Games – Build a model with rules

In this variation of 'Build a Model', we build a model together from our own rules.
The task

Together, we build a model from fixed rules. We can change the rules if we want and agree. The aim of the activity is to create structured play, where we can negotiate how we build our model.

Games – Build a Model We create a motivating environment for the children.



Suggestion for introduction

We create a motivating environment for the children.

For instance, we can say: “We practice building together and we try to use what we have already learned to reflect on the activity together. Maybe we learn something new about each other, like how we can share good ideas. The play is about building a model together. We decide for ourselves what we want to build. It could be a robot, a flower, or something else. We have to follow three rules for building. For instance:

  1. We each have a different color of bricks we can use to build with.
  2. We cannot put two bricks of different colors on top of each other.
  3. We take turns at placing a brick on the model.”


The activity can be adapted to the framework of one lesson and varied according to the time available and the children’s prerequisites.


We can use small Lego sets that we are familiar with, or wooden blocks, plus-plus, magnetic tiles, paper, or something else – as long as we have preprinted instructions or a model that we can follow. We each get 30-40 bricks with different colors.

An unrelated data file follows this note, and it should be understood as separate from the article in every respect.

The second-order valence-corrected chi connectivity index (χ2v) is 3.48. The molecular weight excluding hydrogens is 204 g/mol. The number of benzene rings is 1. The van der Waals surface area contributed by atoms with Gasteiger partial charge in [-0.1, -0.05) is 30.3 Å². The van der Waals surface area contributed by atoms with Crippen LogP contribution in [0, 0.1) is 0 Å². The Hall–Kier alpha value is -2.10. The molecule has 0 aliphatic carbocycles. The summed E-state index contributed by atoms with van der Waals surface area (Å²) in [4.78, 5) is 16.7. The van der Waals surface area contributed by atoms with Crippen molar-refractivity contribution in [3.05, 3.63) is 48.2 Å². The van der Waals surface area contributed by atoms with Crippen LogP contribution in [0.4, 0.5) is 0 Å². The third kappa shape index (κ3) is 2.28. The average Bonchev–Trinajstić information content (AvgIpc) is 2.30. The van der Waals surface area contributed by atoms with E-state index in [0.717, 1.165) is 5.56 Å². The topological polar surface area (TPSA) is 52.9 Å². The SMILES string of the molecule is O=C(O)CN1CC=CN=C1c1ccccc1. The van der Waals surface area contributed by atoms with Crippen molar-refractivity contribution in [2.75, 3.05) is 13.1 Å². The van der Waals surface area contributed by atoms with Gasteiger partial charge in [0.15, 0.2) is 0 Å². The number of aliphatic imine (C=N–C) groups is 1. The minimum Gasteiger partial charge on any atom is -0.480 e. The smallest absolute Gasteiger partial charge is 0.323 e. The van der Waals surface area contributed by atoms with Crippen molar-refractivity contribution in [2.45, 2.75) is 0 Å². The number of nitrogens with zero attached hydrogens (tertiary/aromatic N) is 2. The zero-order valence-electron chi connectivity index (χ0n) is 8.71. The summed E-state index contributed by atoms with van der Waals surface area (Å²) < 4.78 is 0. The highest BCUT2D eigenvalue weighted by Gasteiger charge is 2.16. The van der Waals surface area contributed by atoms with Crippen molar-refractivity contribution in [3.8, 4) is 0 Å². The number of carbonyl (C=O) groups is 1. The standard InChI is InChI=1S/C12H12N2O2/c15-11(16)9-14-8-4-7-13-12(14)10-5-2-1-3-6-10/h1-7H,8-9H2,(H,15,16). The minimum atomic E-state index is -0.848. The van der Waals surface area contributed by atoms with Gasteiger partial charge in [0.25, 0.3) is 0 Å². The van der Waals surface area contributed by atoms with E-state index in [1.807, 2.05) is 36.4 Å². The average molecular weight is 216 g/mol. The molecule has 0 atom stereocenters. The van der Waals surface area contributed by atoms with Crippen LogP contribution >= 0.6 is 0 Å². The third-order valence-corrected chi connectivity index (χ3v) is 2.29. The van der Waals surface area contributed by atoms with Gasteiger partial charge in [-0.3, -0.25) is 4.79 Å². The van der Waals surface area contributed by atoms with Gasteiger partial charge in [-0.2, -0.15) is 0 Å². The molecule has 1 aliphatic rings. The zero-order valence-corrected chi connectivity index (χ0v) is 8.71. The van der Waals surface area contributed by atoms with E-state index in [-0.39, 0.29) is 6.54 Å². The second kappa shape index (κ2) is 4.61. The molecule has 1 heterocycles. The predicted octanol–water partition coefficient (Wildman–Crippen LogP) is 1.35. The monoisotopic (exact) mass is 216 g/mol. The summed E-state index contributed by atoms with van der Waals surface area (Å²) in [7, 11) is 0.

During the activity

During the play session, the children encounter challenges and successes, where we can stop and help spot what is difficult or what is going well. We can do this in several ways:

Reflection routines 

When we get the opportunity to reflect together with the children on what challenges or discoveries arise along the way, we can use one or more reflection routines. It could be, for example, a learning metaphor with a social strategy that we practice, an emoji that describes the feeling we have right now, or a rating of how well we think the building is going. In this way, a reflection routine can help to show and put into words the experiences that the children have during the play session.

Facilitating questions

We can ask facilitating questions to the children along the way, as they naturally arise in the building process. In this way, we facilitate the play session so that we continue the play and at the same time learn something from it. For example: 

  • I see that you have stopped building. I wonder how we can continue from here? 
  • I see that you have encountered a challenge. Should we try to solve it together? 
  • Try to notice what you are doing right now. Do you think this is a collaborative strategy? 
Show and Tell

Finally, in the play session, we give a Show and Tell of our construction, so that we have the opportunity to share our experiences, reflections, and feelings about the construction process.

First, we talk about our model and the process of building it. During the Show and Tell, we can use reflection routines and reflective questions to support the discoveries that have been made. For example:

  • What went well? 
  • What was difficult?
  • Is there anything that you want to do differently the next time we build a model?
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